Florida Utilities Face Unpredictable Storms

Top Florida utility officials said Tuesday that the increased intensity and unpredictability of hurricanes are making storm preparation more difficult and costly.

Leaders of utility companies and associations representing municipal utilities and electric cooperatives made presentations to the Florida Public Utilities Commission as the six-month hurricane season prepares to begin June 1.

Armando Pimentel, president and CEO of Florida Power & Light, and Archie Collins, president and CEO of Tampa Electric Co., said the increased unpredictability will cause utilities to take what Pimentel described as a “conservative” approach. to prepare for storms. For example, while a storm might be projected as a Category 1 hurricane, utilities will prepare for a Category 2 or 3 storm.

“It’s very clear that there is more damage, whatever the reason,” Pimentel said. “There are clearly more people. There are clearly more buildings. It is clear that an intensification is taking place. But there is more damage. And now we have to prepare for storms a little earlier than we had, and it will be a little more expensive than what we had.”

Pimentel and Collins pointed to examples like last year’s Hurricane Idalia and 2022’s Hurricane Ian, which gained strength and took unpredictable paths before making landfall as devastating storms.

“It’s becoming increasingly difficult to figure out how to find the balance between being well prepared and not spending too much planning for an impending hurricane,” Collins said.

Forecasters predict a busier-than-normal hurricane season this year, in part because of warm water from the Atlantic Ocean that fuels the storms.

The state’s four private electric utilities (FPL, Tampa Electric, Duke Energy Florida and Florida Public Utilities Co.) can generally pass along hurricane preparation and recovery costs to customers. That can include the costs of bringing in thousands of crew members from other parts of Florida and other states to restore power after storms hit.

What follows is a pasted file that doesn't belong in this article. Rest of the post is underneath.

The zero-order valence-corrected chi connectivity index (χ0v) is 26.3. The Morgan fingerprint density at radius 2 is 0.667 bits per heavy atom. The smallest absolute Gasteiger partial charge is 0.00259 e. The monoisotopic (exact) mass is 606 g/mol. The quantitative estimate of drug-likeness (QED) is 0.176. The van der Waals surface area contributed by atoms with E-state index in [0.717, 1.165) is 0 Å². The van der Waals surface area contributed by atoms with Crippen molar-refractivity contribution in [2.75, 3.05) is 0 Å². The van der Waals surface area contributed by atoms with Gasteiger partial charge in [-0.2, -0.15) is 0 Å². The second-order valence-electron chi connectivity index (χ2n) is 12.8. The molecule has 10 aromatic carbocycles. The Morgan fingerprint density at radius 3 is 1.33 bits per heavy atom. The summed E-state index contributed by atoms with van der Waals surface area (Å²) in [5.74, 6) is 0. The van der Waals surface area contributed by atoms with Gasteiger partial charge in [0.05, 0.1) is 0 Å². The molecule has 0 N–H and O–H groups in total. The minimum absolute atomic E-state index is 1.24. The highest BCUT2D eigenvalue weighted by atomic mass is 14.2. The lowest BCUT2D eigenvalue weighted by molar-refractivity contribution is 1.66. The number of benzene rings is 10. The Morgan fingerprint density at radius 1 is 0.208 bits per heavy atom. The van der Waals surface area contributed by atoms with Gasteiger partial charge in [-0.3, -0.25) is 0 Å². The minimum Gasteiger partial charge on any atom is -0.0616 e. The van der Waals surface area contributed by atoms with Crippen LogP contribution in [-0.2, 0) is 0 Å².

Utility executives said Tuesday that those efforts may become more complicated when utilities in nearby states hesitate to send equipment to Florida because of concerns that their own states could be affected.

By bringing in crews, Melissa Seixas, state president of Duke Energy Florida, said utilities “are literally organizing an army. We have to house them, we have to feed them. We have to wash their clothes. And, of course, we must help keep them safe.”

He said his company benefits from being able to bring in other Duke crews from South Carolina, North Carolina, Kentucky, Ohio and Indiana.

Gabriella Passidomo, a member of the Public Utilities Commission, said that with the increasing intensification of storms, “preparing for that will necessarily be more expensive until forecasting technology improves greatly.”

“There is a balance there. Of course, customers care enormously about power restoration and restoration,” Passidomo said. “But affordability goes hand in hand with that, so we’re just trying to strike a balance.”

Utility officials said they are trying to be prepared.

“The waters are warm again this year,” Pimentel said. “We are all aware of that. “That is what we are going to prepare for this year.”